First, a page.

The buried lakes under Antarctica's ice cap can unleash massive floods, just like glacial lakes on land, scientists are starting to realize. One recent deluge sent as much water as is in Scotland's Loch Ness flowing under the East Antarctic Ice Sheet, near the Cook Ice Shelf, a new study reports.
Nearly 380 lakes have been discovered under Antarctica's ice,
including one with microbial life. Radar and seismic studies that penetrate ice have revealed complex waterways that feed and drain the lakes. Researchers are keen to discover how the streams and floods affect ice flow, especially as modelers try to predict how the frozen continent will respond to climate change.
"You're periodically getting these huge events beneath the ice sheet, these massive floods, and that sort of information will be useful to people who are building models of how the ice is responding to the environment," Malcolm McMillan, lead author of the new study and a geophysicist at the University of Leeds in the U.K., told LiveScience's OurAmazingPlanet.
While scientists are still figuring out what triggered the recent flood, one of the largest ever seen, they know how much water flowed from the buried glacial lake because of the giant crater it left behind. The surface of the ice sank as the lake water disappeared, a shift detected by the European Space Agency's CryoSat-2 satellite. The findings were published online June 23 in the journal Geophysical Research Letters. [Video: Antarctica: Solving Geologic Mysteries]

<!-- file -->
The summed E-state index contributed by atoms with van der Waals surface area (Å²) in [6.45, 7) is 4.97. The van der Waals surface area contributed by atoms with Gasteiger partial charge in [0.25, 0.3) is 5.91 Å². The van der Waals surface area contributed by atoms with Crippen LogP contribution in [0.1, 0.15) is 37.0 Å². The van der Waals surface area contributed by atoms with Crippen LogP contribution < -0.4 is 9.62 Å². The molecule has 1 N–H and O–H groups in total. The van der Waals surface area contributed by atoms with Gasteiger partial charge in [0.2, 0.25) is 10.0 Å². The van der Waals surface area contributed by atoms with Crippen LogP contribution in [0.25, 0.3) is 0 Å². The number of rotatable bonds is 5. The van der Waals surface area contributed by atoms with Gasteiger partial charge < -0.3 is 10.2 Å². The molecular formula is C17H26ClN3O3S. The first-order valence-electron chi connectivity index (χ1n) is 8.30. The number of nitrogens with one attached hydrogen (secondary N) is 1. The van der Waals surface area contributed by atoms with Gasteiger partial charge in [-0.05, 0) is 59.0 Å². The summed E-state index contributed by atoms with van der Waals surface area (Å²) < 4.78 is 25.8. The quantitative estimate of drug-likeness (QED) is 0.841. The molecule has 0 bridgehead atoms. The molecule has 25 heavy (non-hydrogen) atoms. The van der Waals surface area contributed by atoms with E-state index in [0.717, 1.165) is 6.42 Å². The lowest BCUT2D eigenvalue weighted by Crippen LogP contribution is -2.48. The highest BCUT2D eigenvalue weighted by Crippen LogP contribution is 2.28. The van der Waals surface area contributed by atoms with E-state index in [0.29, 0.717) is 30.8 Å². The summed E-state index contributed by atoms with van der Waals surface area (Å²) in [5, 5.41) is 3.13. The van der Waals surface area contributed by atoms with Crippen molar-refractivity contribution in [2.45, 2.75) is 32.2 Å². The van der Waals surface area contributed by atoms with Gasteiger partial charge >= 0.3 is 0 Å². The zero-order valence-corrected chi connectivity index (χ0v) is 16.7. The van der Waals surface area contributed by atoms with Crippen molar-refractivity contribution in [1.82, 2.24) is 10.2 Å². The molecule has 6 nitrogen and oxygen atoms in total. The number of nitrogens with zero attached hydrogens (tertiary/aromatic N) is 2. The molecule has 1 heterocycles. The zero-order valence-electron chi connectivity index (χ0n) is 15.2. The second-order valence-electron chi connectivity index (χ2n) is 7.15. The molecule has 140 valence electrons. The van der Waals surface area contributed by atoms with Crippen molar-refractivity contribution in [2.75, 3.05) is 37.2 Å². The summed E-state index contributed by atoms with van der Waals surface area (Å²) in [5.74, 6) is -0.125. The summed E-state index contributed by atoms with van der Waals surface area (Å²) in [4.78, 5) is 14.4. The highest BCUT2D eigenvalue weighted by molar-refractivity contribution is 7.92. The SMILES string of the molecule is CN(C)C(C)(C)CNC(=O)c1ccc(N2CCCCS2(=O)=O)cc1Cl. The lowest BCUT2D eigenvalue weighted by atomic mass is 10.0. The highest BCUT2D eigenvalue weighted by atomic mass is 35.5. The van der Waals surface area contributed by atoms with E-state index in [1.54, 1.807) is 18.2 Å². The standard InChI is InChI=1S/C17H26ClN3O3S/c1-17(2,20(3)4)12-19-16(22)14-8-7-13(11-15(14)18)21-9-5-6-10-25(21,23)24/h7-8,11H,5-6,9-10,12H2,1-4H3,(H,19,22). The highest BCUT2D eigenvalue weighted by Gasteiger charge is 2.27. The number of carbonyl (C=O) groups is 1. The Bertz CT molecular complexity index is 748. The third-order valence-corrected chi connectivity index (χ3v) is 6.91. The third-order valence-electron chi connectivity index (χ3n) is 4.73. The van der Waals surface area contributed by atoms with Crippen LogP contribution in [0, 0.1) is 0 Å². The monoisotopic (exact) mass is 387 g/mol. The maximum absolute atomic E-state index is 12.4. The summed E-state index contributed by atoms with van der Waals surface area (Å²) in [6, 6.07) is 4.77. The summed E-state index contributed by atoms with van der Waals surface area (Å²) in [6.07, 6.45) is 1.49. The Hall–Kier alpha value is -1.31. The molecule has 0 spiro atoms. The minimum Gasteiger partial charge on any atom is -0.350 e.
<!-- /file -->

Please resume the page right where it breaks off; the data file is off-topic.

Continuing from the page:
During an 18-month period starting in 2007, Cook subglacial lake drained with an outflow twice as fast as Britain's River Thames at its peak, McMillan said. The total water volume lost was about 1.5 cubic miles (6 cubic kilometers).
The crater left behind covers an area of about 100 square miles (260 square km), and is about 230 feet (70 meters) deep at its lowest point.
Since 2008, the crater's surface is slowly inflating, a sign that ice or water has occupied the space left by the flood. The researchers plan to figure out whether it's fresh or frozen water (ice) that's filling the void. They're also modeling whether ice or sediment may have dammed the lake, leading to the flood.
"There's a lot of mystery surrounding the continent that we still don't understand," said Hugh Corr, a study co-author and glaciologist with the British Antarctic Survey. "This will be modeled in terms of the ice dynamics and the thermal impacts of this feature, and that will add to the general knowledge of the continent."
As of yet, there are no signs that the floodwaters have reached the ocean. In the past, subglacial lake floods have lifted up the ice further downstream, while others showed no signs of disturbing the ice.